The News: Lenovo recently announced its fiscal fourth quarter earnings (ending on March 31, 2022) growing firm revenues and net income 18 percent and 72 percent year-over-year. A key standout was its Intelligent Devices Group (IDG), which grew its revenues and operating margin 18-percent and 27 percent respectively. Overall, the division is comprised of PCs (personal computers) which represented 81.6 percent of revenues while Beyond-PC represented 18.4 percent of the segment revenue. The catalyst for growth in the Beyond-PC segment was Lenovo’s smartphone strategy, with its expanded growth of its 5G smartphone portfolio. Read our deeper coverage of Lenovo’s earnings here.
Lenovo’s Smartphone Strategy is Paying Dividends to its Intelligent Devices Group
Analyst Take: My take on this is simple: Lenovo’s smartphone strategy of 5G for all is paying dividends for the firm in helping it differentiate itself from traditional PC rivals. The Beyond PC business unit nearly outpaced the PC divisional segment revenues by 11 percent year-over-year as demand increased for 5G smartphones.
On Lenovo’s recent earnings call, the company indicated that it was seeing exceptional growth of its smartphones due to greater collaboration with mobile operators and its growth of its premium 5G smartphones. In fact, smartphone revenues and operating margins grew 39 percent and 110 percent year over year, or increasing operating margins from 3 percent to 4.6 percent (or a 160 basis point improvement). The company also noted that it experienced hyper growth of its Moto Edge line, despite comps at a lower base, along with strong growth of its Moto G and Moto E series lines. Moving forward, the executive team mentioned that the Lenovo smartphone strategy would include widening its product lineup to match the demand of 5G.
I think this is a smart move for Lenovo on many fronts. In addition to managing supply chain issues that will eventually subside or normalize in the future, the major PC OEMs are also fixated on growing premium PC segments, or inventing new ones, coupled with moving into higher margin adjacencies wrapped around key job functions (e.g., creatives, data scientists, gamers, etc.) or scenarios (e.g., remote workers, ruggedized workers, etc.) whether it’s peripherals and accessories, ProAV, collaboration, and more.
For example, we’ve seen a flurry of acquisitions over the years — think Apple acquiring Beats headphones, Lenovo acquiring Motorola, or Hewlett-Packard’s more recent acquisitions of HyperX and Poly. Now that employees are working in hybrid or remote situations, this should only propel that motion further since the workspace in our homes is now our corporate workspace, which includes equipment like the desktop or notebook, smartphone, wireless headsets, peripheral sharing, docking stations, monitors, better lighting, etc. Ultimately, this provides users with additional creativity with their workspaces, along with more opportunities for the vendor community to find additional areas to move into in the future.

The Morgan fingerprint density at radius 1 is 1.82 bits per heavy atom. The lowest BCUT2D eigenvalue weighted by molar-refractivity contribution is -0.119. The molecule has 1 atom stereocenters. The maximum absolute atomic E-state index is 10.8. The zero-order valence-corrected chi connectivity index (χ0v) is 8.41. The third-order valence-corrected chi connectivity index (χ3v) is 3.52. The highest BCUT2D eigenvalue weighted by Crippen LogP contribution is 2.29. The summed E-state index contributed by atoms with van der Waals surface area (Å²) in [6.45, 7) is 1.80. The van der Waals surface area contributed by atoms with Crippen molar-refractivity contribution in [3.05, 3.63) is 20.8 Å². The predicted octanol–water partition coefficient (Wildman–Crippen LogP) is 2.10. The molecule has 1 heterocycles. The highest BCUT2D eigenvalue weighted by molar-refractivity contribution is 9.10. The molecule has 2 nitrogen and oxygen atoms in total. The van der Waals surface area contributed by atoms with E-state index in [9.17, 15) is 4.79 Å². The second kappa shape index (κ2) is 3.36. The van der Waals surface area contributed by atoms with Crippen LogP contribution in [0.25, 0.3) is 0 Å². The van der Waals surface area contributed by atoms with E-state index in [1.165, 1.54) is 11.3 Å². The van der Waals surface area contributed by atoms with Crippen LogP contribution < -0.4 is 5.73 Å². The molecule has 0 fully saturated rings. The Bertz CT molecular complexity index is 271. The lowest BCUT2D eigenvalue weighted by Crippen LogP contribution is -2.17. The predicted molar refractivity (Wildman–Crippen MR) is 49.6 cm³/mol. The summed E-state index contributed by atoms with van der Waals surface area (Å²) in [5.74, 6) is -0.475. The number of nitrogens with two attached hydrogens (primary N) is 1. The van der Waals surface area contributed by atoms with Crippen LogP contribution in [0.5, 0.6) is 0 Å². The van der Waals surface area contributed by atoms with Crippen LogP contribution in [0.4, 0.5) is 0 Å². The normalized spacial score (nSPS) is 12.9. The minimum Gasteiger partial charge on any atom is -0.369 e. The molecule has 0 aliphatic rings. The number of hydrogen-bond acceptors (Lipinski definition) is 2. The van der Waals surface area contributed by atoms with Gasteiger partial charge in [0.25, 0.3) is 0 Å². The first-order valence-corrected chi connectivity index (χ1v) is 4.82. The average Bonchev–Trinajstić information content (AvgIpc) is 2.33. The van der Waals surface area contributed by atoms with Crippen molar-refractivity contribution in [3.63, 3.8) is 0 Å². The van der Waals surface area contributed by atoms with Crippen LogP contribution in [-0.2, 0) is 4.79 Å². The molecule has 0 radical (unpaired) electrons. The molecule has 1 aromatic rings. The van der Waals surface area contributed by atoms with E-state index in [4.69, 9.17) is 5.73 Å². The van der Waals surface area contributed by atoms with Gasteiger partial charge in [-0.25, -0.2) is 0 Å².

Wrapping it up, Lenovo’s smartphone strategy appears to be working. Isolating the high growth 5G segment, coupled with strengthening its partnerships with mobile operators is paying off. I believe we will see further M&A or expansion in the above segments in the future as vendors seek to upsell and cross-sell higher margin products around the PC and handset devices.
Disclosure: Futurum Research is a research and advisory firm that engages or has engaged in research, analysis, and advisory services with many technology companies, including those mentioned in this article. The author does not hold any equity positions with any company mentioned in this article.
Analysis and opinions expressed herein are specific to the analyst individually and data and other information that might have been provided for validation, not those of Futurum Research as a whole.
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Image Credit: Lenovo
The original version of this article was first published on Futurum Research.
Michael Diamond is an industry analyst and foresight professional with 25 years of experience in the IT channel and market research industry. He is a route-to-market expert covering desktop and mobile devices, collaboration, contact center, ProAV, data center infrastructure, and cybersecurity. Prior to joining Futurum Research, Michael worked for The NPD Group as the sole industry analyst covering indirect channels, cybersecurity, SMB and vertical market trends, data center infrastructure (e.g., enterprise storage, servers, networking), ProAV and PCs. He has been quoted by media outlets such as Bloomberg, Kiplinger, TWICE, OPI (Office Products International), Apple World today, Dark Reading, Enterprise Storage Forum, Credit-Suisse, Footwear News, CRN (Computer Reseller News), Channel Futures and Into Tomorrow. Michael has presented at myriad events including The Channel Company’s Xchange, The Global Technology Distribution Council’s summit, SMB TechFest and more.